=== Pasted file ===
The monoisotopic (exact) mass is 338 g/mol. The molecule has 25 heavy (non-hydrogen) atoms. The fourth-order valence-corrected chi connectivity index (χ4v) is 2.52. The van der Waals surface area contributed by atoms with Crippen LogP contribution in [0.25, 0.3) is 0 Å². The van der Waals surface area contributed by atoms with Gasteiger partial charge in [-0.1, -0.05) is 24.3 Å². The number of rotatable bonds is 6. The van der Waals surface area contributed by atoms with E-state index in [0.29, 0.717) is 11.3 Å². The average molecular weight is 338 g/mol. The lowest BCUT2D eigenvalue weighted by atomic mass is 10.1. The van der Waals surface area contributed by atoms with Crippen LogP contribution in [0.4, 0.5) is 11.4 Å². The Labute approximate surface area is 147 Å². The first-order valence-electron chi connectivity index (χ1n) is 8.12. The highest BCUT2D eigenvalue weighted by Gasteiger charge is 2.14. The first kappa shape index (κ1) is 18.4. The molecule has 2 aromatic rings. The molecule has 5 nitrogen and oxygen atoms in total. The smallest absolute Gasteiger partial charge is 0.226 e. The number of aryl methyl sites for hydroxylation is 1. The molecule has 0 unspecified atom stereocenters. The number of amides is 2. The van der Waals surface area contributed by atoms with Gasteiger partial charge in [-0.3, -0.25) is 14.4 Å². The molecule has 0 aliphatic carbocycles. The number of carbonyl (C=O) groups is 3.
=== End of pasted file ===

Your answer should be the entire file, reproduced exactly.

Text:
The monoisotopic (exact) mass is 338 g/mol. The molecule has 25 heavy (non-hydrogen) atoms. The fourth-order valence-corrected chi connectivity index (χ4v) is 2.52. The van der Waals surface area contributed by atoms with Crippen LogP contribution in [0.25, 0.3) is 0 Å². The van der Waals surface area contributed by atoms with Gasteiger partial charge in [-0.1, -0.05) is 24.3 Å². The number of rotatable bonds is 6. The van der Waals surface area contributed by atoms with E-state index in [0.29, 0.717) is 11.3 Å². The average molecular weight is 338 g/mol. The lowest BCUT2D eigenvalue weighted by atomic mass is 10.1. The van der Waals surface area contributed by atoms with Crippen LogP contribution in [0.4, 0.5) is 11.4 Å². The Labute approximate surface area is 147 Å². The first-order valence-electron chi connectivity index (χ1n) is 8.12. The highest BCUT2D eigenvalue weighted by Gasteiger charge is 2.14. The first kappa shape index (κ1) is 18.4. The molecule has 2 aromatic rings. The molecule has 5 nitrogen and oxygen atoms in total. The smallest absolute Gasteiger partial charge is 0.226 e. The number of aryl methyl sites for hydroxylation is 1. The molecule has 0 unspecified atom stereocenters. The number of amides is 2. The van der Waals surface area contributed by atoms with Gasteiger partial charge in [-0.3, -0.25) is 14.4 Å². The molecule has 0 aliphatic carbocycles. The number of carbonyl (C=O) groups is 3.